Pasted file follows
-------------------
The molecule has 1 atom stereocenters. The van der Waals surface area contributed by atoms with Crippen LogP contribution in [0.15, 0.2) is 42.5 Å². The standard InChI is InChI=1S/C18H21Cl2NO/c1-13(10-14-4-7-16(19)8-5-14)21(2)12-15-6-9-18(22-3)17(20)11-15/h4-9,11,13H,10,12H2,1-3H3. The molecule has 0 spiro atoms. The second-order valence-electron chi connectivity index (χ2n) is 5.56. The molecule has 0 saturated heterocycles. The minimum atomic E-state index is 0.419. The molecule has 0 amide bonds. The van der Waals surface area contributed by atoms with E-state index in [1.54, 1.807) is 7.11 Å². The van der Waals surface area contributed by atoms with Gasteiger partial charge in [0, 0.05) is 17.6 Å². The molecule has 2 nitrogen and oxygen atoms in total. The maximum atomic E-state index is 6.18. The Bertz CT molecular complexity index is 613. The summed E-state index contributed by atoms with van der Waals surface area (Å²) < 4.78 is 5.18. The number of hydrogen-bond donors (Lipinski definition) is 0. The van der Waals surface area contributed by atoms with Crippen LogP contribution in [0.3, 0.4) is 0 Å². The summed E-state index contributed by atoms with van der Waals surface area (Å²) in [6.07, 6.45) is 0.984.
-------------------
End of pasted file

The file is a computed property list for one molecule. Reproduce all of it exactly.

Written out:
The molecule has 1 atom stereocenters. The van der Waals surface area contributed by atoms with Crippen LogP contribution in [0.15, 0.2) is 42.5 Å². The standard InChI is InChI=1S/C18H21Cl2NO/c1-13(10-14-4-7-16(19)8-5-14)21(2)12-15-6-9-18(22-3)17(20)11-15/h4-9,11,13H,10,12H2,1-3H3. The molecule has 0 spiro atoms. The second-order valence-electron chi connectivity index (χ2n) is 5.56. The molecule has 0 saturated heterocycles. The minimum atomic E-state index is 0.419. The molecule has 0 amide bonds. The van der Waals surface area contributed by atoms with E-state index in [1.54, 1.807) is 7.11 Å². The van der Waals surface area contributed by atoms with Gasteiger partial charge in [0, 0.05) is 17.6 Å². The molecule has 2 nitrogen and oxygen atoms in total. The maximum atomic E-state index is 6.18. The Bertz CT molecular complexity index is 613. The summed E-state index contributed by atoms with van der Waals surface area (Å²) < 4.78 is 5.18. The number of hydrogen-bond donors (Lipinski definition) is 0. The van der Waals surface area contributed by atoms with Crippen LogP contribution in [0.3, 0.4) is 0 Å². The summed E-state index contributed by atoms with van der Waals surface area (Å²) in [6.07, 6.45) is 0.984.